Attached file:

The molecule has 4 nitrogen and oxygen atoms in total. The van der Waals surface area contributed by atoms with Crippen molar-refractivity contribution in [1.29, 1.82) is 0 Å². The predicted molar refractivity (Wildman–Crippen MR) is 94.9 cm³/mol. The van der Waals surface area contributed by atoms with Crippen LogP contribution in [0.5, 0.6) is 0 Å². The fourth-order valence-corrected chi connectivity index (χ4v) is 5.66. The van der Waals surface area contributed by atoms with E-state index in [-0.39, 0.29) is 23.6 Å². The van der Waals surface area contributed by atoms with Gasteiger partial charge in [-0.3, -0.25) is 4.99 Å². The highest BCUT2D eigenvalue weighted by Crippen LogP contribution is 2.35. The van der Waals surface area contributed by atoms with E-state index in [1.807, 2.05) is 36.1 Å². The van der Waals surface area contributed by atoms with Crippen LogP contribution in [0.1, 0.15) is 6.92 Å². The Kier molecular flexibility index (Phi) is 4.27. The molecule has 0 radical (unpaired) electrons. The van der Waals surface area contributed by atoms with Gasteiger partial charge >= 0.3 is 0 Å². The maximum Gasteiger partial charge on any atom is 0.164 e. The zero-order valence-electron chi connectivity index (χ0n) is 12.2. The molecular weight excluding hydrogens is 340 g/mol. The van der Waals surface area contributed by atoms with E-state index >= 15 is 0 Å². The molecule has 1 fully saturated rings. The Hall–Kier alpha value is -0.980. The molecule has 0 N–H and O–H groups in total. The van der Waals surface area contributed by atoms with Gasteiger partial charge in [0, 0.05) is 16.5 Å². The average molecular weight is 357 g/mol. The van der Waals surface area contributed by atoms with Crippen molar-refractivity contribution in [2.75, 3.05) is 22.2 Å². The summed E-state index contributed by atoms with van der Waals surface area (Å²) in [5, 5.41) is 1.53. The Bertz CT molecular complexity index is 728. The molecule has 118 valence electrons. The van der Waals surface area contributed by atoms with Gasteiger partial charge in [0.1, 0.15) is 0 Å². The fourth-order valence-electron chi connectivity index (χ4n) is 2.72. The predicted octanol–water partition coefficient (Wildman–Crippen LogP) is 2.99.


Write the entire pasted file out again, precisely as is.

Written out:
The molecule has 4 nitrogen and oxygen atoms in total. The van der Waals surface area contributed by atoms with Crippen molar-refractivity contribution in [1.29, 1.82) is 0 Å². The predicted molar refractivity (Wildman–Crippen MR) is 94.9 cm³/mol. The van der Waals surface area contributed by atoms with Crippen LogP contribution in [0.5, 0.6) is 0 Å². The fourth-order valence-corrected chi connectivity index (χ4v) is 5.66. The van der Waals surface area contributed by atoms with E-state index in [-0.39, 0.29) is 23.6 Å². The van der Waals surface area contributed by atoms with Gasteiger partial charge in [-0.3, -0.25) is 4.99 Å². The highest BCUT2D eigenvalue weighted by Crippen LogP contribution is 2.35. The van der Waals surface area contributed by atoms with E-state index in [1.807, 2.05) is 36.1 Å². The van der Waals surface area contributed by atoms with Crippen LogP contribution in [0.1, 0.15) is 6.92 Å². The Kier molecular flexibility index (Phi) is 4.27. The molecule has 0 radical (unpaired) electrons. The van der Waals surface area contributed by atoms with Gasteiger partial charge >= 0.3 is 0 Å². The maximum Gasteiger partial charge on any atom is 0.164 e. The zero-order valence-electron chi connectivity index (χ0n) is 12.2. The molecular weight excluding hydrogens is 340 g/mol. The van der Waals surface area contributed by atoms with E-state index >= 15 is 0 Å². The molecule has 1 fully saturated rings. The Hall–Kier alpha value is -0.980. The molecule has 0 N–H and O–H groups in total. The van der Waals surface area contributed by atoms with Gasteiger partial charge in [0, 0.05) is 16.5 Å². The average molecular weight is 357 g/mol. The van der Waals surface area contributed by atoms with Crippen molar-refractivity contribution in [2.75, 3.05) is 22.2 Å². The summed E-state index contributed by atoms with van der Waals surface area (Å²) in [5, 5.41) is 1.53. The Bertz CT molecular complexity index is 728. The molecule has 118 valence electrons. The van der Waals surface area contributed by atoms with Gasteiger partial charge in [0.1, 0.15) is 0 Å². The fourth-order valence-electron chi connectivity index (χ4n) is 2.72. The predicted octanol–water partition coefficient (Wildman–Crippen LogP) is 2.99.